Craig trots out the tired “fine-tuning” argument. But that’s been convincingly refuted by physicists; just google “Monkey God” and you’ll see that his parameters can be adjusted by many orders of magnitude and still produce the conditions necessary for stars, terrestrial planets, and complex life. So scientists don’t buy it. And, of course, no one knows if the constants of the universe can be altered; that’s why they’re called “constants.” And of the four fundamental forces, half of them have no impact whatsoever on the development of life — gravity and the weak nuclear force. So the universe isn’t fine-tuned for us.
In fact, fourth, the universe is exactly what we would expect if there were no God. The Bible tells us that the stars are bits of fire stuck into a fixed firmament, with the earth a flat disc, and heaven “above” it. Now if astronomy had validated what Christians believed for 1500 years — if the Earth was really the center of the universe, with everything else orbiting around us; if the universe was clearly set aside for our use and our use alone, then maybe Dr. Craig would have an argument. But in fact, it’s the exact opposite. We see that nine-tenths of our own planet is inhospitable for human life, and of that remaining 10%, we’re subject to vicious natural disasters every day — tsunamis, hurricanes, earthquakes, floods, volcanoes, etc. And that’s just the *Earth*. The universe itself is totally inhospitable to human life. There are billions of galaxies, billions of light-years away, with quadrillions of planets that humans can literally never see. That’s exactly what you’d expect from a universe that doesn’t care about us at all.
That’s about 600 words, which is to say it would take a trained speaker moving quickly — but not too quickly — approximately three and a half minutes. I think with practice you could expand on the arguments, couple them with slides that offer more detail and more evidence, and get it down to 2 or 3 minutes.
This is the sort of thing you need to do with every single argument before you tackle William Lane Craig.
3. Carrier continues:
The reason experts deliver longer rebuttals is because we care about being honest and qualifying what we say, and because of a concern to short-stop his expected responses. Now, I agree, using the briefer mode forces Craig to waste time responding, and presumably you can rapid-rebut with a list of assertions at close for a technical win, but that is simply too shady for me. It feels sleazy to say things you know are over-simplifications or have rebuttals that you should address (and, of course, Craig will castigate you for exactly that).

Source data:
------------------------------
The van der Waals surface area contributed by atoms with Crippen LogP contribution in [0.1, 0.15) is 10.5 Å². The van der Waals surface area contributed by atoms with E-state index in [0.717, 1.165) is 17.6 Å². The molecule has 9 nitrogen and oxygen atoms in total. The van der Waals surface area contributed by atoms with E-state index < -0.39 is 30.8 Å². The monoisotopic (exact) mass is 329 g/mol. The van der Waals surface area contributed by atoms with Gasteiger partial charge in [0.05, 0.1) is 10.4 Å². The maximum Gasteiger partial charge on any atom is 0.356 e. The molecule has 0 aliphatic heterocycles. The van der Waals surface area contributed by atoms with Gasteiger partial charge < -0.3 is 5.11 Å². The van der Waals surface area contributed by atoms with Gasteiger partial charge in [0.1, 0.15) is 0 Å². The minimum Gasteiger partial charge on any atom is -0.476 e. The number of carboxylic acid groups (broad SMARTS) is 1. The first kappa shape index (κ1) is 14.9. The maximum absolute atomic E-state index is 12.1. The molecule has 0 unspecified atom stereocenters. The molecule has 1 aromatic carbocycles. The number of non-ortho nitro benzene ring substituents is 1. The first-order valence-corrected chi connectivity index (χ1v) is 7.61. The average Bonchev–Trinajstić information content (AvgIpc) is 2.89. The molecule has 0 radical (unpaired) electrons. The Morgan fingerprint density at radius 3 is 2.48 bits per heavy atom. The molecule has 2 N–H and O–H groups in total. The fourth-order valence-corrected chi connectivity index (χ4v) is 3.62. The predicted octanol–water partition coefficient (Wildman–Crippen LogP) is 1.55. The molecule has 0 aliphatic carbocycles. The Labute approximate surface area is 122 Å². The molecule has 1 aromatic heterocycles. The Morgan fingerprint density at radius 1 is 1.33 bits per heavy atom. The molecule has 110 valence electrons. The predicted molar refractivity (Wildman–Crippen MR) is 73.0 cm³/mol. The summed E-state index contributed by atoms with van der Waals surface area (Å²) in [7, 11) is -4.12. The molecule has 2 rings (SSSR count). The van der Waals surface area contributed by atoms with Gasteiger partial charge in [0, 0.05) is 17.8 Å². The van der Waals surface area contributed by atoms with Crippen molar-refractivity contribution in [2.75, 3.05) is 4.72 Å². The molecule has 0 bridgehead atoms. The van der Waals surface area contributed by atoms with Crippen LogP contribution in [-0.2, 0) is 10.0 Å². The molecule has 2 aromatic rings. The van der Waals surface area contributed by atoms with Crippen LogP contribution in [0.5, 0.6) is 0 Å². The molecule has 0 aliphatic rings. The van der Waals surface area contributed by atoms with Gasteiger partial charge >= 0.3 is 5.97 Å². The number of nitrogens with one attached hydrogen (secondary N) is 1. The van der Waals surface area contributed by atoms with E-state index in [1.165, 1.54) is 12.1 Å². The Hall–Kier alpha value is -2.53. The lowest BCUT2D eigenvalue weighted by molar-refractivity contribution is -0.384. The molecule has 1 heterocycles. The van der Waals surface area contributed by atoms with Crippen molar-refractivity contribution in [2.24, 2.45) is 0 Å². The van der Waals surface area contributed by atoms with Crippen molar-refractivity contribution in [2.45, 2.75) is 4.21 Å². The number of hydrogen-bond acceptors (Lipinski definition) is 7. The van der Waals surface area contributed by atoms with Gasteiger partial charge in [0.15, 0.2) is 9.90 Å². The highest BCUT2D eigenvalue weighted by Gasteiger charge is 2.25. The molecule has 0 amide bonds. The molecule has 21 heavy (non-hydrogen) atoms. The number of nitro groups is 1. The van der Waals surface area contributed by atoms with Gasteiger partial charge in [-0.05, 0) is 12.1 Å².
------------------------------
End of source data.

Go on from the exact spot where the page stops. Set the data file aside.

I agree. I think there are two reasonably good suggestions here to permit you to offer lengthier responses where the situation demands it. First, as I suggest above, you should coordinate your presentation with powerpoint slides. That way, instead of reading your sources, you can read the summary and the source will be behind you. (This means taking an assistant with you to the debate.)
Second, you can set up an evaluative framework in your presentation that allows you to ignore arguments. Craig does this; so should you.
4. Carrier concludes:
I’d rather tell people the truth and why I believe it, and educate them on something they didn’t know before. If I concentrated instead on shotgunning Craig with calculated over-simplified assertions, I concede such a tactic might score a technical win. But no one will learn anything and the truth will ultimately be obfuscated behind a shallow curtain of assertions. What, then, will have been the point of winning?
And that, I think, suggests a third strategy for debates with Craig: narrow the scope of the debate to a particular topic that will prevent him from flooding you with his pre-prepared arguments about cosmology, teleology, etc. Or narrow it yourself in your case; e.g., if you’re debating “The Christian God Exists,” I might offer something like this as a decision rule:
“Now, Craig’s arguments, by and large, are deistic; if true, they prove that some God exists, but not necessarily the Christian one. On the other hand, the institution at which Dr. Craig teaches [show slide] promises that the Bible is completely true and without error. So even if he wins his philosophical/scientific arguments that some god exists, if I can show that the Bible is unreliable in any single instance, we know that whatever god it is, it isn’t the Christian one by Dr. Craig’s own admission, and so he will have lost the debate. Now, here are the eight ways we know the Bible isn’t reliable….”
Either way, you need to take control and narrow your own burdens, particularly if you want to explore issues in depth.
5. John Loftus laments:
There’s not much new in it. Besides, what he wrote is easier said than done during a debate.
Hopefully I’ve highlighted some of that new advice is this post. And I agree, it is difficult. But so is hitting a major-league fastball. That doesn’t mean nobody can do it; it just means that you need to prepare and practice until you can.